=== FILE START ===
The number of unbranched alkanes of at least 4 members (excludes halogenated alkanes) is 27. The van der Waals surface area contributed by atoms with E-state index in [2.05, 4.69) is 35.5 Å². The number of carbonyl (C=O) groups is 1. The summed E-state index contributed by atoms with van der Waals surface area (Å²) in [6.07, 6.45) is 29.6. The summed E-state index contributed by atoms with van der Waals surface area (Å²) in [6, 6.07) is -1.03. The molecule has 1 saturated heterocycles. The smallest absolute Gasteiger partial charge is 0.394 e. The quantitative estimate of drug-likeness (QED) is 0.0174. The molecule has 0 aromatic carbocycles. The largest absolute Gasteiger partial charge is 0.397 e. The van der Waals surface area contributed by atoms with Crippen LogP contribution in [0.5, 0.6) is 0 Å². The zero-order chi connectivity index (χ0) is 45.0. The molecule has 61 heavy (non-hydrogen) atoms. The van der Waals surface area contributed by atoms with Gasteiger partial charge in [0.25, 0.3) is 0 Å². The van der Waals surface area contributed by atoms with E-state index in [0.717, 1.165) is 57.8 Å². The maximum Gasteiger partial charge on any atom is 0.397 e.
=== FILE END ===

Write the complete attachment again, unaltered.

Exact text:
The number of unbranched alkanes of at least 4 members (excludes halogenated alkanes) is 27. The van der Waals surface area contributed by atoms with E-state index in [2.05, 4.69) is 35.5 Å². The number of carbonyl (C=O) groups is 1. The summed E-state index contributed by atoms with van der Waals surface area (Å²) in [6.07, 6.45) is 29.6. The summed E-state index contributed by atoms with van der Waals surface area (Å²) in [6, 6.07) is -1.03. The molecule has 1 saturated heterocycles. The smallest absolute Gasteiger partial charge is 0.394 e. The quantitative estimate of drug-likeness (QED) is 0.0174. The molecule has 0 aromatic carbocycles. The largest absolute Gasteiger partial charge is 0.397 e. The van der Waals surface area contributed by atoms with Crippen LogP contribution in [0.5, 0.6) is 0 Å². The zero-order chi connectivity index (χ0) is 45.0. The molecule has 61 heavy (non-hydrogen) atoms. The van der Waals surface area contributed by atoms with Gasteiger partial charge in [0.25, 0.3) is 0 Å². The van der Waals surface area contributed by atoms with E-state index in [0.717, 1.165) is 57.8 Å². The maximum Gasteiger partial charge on any atom is 0.397 e.